New Albany fire chief wonders what no overtime in 2009 will bring, by Daniel Suddeath (News and Tribune).
The City Council passed it, now New Albany Fire Department Chief Matt Juliot has to live with it.
No money is appropriated for overtime pay in the department beginning Jan. 1, the result of budget cuts approved by the council …
… Juliot said losing the option of overtime may mean cutting service.
“At this point in time, I don’t know what else to do,” he said.
I don’t, either, but perhaps it’s time to humor the Kool-Aid drinkers in the Norquist camp and privatize the lot -- a complete and all-encompassing imposition of user fees on all the services people expect from government but wish not to pay for ... if by "paying" we mean taxes, and running the insulting risk that my money might be used by someone I don't like very much.
Never mind that the reverse might be true. Hypocrisy needn't make sense.
It’s even worse now owing to the economic malaise, but even in better times, we've seen voters pleading poverty, both in terms of cash and in the larger sense of communal insensibility, and opting for devotion to candidates like 3rd district councilman Steve Price, who vows to drown all government in the bathtub, and whose legislative agenda achieves the desired end of starving local authority of the resources to function – all in the name of the downtrodden, who simply can't deal with reality without assistance.
The question remains whether Price and his ilk really are helping this segment of the population.
At any rate, because local government continues to be populated largely by elected officials whose ambitions are indiscernible from the ward heeler’s bare minimum, and who won’t or can’t comprehend the notion of supporting reasonable efforts to make the pie bigger for everyone through paying periodic attention to good ideas about economic development proposed by trained and educated pointy-heads who can't be trusted by people who don't customarily read past the funny pages, budget cuts are duly made amid a heroic cacophony of nickel-and-dime political grandstanding.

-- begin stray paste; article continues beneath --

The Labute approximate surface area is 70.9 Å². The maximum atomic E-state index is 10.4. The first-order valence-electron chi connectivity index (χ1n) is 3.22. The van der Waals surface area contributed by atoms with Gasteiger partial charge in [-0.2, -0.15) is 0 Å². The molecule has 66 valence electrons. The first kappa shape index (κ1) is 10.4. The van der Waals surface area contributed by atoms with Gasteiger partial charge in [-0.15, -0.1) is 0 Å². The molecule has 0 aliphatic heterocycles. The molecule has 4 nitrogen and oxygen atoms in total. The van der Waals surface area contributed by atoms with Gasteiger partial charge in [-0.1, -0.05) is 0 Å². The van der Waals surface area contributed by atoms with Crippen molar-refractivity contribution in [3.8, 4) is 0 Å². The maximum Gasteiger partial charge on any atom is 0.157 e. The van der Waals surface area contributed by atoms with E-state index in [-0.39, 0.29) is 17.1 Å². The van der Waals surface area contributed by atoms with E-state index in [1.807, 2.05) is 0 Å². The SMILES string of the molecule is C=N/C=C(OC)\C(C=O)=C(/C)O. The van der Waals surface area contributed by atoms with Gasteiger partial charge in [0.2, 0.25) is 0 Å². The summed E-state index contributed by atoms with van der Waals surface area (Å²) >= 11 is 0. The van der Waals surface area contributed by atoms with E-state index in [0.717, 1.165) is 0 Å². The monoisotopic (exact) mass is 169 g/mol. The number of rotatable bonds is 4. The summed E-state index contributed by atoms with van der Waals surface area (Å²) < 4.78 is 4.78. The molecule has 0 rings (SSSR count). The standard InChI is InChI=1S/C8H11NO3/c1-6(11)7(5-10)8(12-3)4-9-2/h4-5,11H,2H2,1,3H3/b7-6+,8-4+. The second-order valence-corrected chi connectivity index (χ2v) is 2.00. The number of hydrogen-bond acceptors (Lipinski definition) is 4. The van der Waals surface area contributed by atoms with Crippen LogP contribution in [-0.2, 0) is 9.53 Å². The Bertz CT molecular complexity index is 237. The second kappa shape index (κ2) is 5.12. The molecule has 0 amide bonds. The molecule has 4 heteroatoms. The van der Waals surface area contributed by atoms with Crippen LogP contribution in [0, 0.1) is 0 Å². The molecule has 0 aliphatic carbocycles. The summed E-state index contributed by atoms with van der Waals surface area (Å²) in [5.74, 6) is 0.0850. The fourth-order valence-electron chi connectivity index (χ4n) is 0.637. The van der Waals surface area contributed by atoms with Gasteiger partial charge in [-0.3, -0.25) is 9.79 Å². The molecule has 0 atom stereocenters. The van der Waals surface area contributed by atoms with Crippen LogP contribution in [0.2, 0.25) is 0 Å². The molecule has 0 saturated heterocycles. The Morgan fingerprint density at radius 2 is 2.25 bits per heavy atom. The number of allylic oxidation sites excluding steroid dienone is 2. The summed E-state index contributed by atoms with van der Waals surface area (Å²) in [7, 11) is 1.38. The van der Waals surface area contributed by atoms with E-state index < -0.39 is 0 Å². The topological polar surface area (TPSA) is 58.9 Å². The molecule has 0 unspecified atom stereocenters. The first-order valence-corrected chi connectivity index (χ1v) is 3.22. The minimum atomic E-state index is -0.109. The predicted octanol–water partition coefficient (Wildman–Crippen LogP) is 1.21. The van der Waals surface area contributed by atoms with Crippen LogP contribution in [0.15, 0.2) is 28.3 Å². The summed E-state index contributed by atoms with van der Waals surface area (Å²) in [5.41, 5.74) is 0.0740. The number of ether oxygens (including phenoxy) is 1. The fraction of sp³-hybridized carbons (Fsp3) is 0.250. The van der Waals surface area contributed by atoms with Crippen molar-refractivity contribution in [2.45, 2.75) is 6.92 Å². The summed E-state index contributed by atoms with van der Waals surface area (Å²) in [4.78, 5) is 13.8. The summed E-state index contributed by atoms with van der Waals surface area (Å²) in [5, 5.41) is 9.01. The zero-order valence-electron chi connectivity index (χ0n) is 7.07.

As correctly identified by Chief Juliot, the inevitable result of this endlessly corrosive cycle of mandated legislative impotence is the slashing of services, which leads us to that most delicious of junctures, as the people so loudly demanding ever smaller government now must explain the prioritizing of resources made necessary by their refusal to pay a few dollars more – and bitching until the cows come home when the ambulance doesn’t show up all time.
Have they considered the re-privatization of fire services, and the re-establishment of fire insurance marking? Wikipedia helpfully explains the way it used to be.
Fire Insurance MarksHere and now, in the contemporary Norquistian era of rampant selfishness disguised as reasoned doctrine, and where no one wants to pay for anything except their half-dozen weekly trips to Wally World, it looks like we’re back to old way of doing things, Mafioso-cum-protection style, to wit:
Fire insurance marks were lead or copper plaques embossed with the sign of the insurance company, and placed on the front of the insured building as a guide to the insurance company's fire brigade. They are common in the older areas of Britain's and America's cities and larger towns. They were used on the eighteenth and nineteenth century in the days before municipal fire services were formed. The UK marks are called 'Fire insurance plaques' the first to use the mark was the Sun Fire Office before 1700.
American Fire Marks
Fire Insurance has over 200 years of history in America. Famous fires include the Chicago fire of 1871 and the San Francisco of 1906. The early fire marks of Benjamin Franklin's time can still be seen on some Philadelphia buildings as well as in other older American cities. Subscribers paid fire fighting companies in advance for fire protection and in exchange would receive a fire mark to attach to their building. The payments for the fire marks supported the fire fighting companies. If the protected building were to suffer a fire only their fire fighting company would attend the call to extinguish the fire. Even if competitor fire companies were closer to the fire they would not do anything to prevent further damage or extinguish the fire. This caused bad public relations for the fire mark system. Municipal and rural fire departments support by local taxation became a more logical solution.
Need a fire put out, or a cop to come take the gun away from your meth-crazed stepson? Well, we sure hope you're taken the necessary advance steps to procure service contracts and insurance. Otherwise, we can't help you ... and anyone who can remember what a civilized society resembled, you may wish to pack enough heat to keep the wolves at bay until the monthly check clears.
And guess who will be hurt the most by such a system of non-governance?
The very same downtrodden people who Steve Price says he’s trying to protect from the 21st century. In an irony-free zone, neither he nor they are likely ever to awaken and figure that part out.